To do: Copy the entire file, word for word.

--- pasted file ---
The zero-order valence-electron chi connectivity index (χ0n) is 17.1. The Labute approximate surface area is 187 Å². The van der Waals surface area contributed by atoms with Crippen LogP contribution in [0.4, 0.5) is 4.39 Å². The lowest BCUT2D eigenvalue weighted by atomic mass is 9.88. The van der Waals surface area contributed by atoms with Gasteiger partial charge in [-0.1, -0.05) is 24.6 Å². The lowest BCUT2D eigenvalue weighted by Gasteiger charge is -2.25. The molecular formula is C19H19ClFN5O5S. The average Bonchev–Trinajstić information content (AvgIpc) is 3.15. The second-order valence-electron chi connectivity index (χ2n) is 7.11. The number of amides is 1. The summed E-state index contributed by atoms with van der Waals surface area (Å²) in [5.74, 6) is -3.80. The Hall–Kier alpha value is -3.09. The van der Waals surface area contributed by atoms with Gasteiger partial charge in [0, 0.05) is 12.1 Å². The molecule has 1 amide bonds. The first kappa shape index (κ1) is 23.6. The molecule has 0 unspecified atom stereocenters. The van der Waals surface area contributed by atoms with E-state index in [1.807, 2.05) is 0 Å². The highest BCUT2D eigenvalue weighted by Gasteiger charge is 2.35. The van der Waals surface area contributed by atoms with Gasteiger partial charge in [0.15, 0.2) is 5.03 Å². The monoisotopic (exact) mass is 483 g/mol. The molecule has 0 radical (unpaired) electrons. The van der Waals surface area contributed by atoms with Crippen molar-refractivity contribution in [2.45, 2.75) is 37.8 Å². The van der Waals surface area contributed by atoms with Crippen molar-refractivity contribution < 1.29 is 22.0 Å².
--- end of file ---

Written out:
The zero-order valence-electron chi connectivity index (χ0n) is 17.1. The Labute approximate surface area is 187 Å². The van der Waals surface area contributed by atoms with Crippen LogP contribution in [0.4, 0.5) is 4.39 Å². The lowest BCUT2D eigenvalue weighted by atomic mass is 9.88. The van der Waals surface area contributed by atoms with Gasteiger partial charge in [-0.1, -0.05) is 24.6 Å². The lowest BCUT2D eigenvalue weighted by Gasteiger charge is -2.25. The molecular formula is C19H19ClFN5O5S. The average Bonchev–Trinajstić information content (AvgIpc) is 3.15. The second-order valence-electron chi connectivity index (χ2n) is 7.11. The number of amides is 1. The summed E-state index contributed by atoms with van der Waals surface area (Å²) in [5.74, 6) is -3.80. The Hall–Kier alpha value is -3.09. The van der Waals surface area contributed by atoms with Gasteiger partial charge in [0, 0.05) is 12.1 Å². The molecule has 1 amide bonds. The first kappa shape index (κ1) is 23.6. The molecule has 0 unspecified atom stereocenters. The van der Waals surface area contributed by atoms with E-state index in [1.807, 2.05) is 0 Å². The highest BCUT2D eigenvalue weighted by Gasteiger charge is 2.35. The van der Waals surface area contributed by atoms with Gasteiger partial charge in [0.15, 0.2) is 5.03 Å². The monoisotopic (exact) mass is 483 g/mol. The molecule has 0 radical (unpaired) electrons. The van der Waals surface area contributed by atoms with Crippen molar-refractivity contribution in [2.45, 2.75) is 37.8 Å². The van der Waals surface area contributed by atoms with Crippen molar-refractivity contribution < 1.29 is 22.0 Å².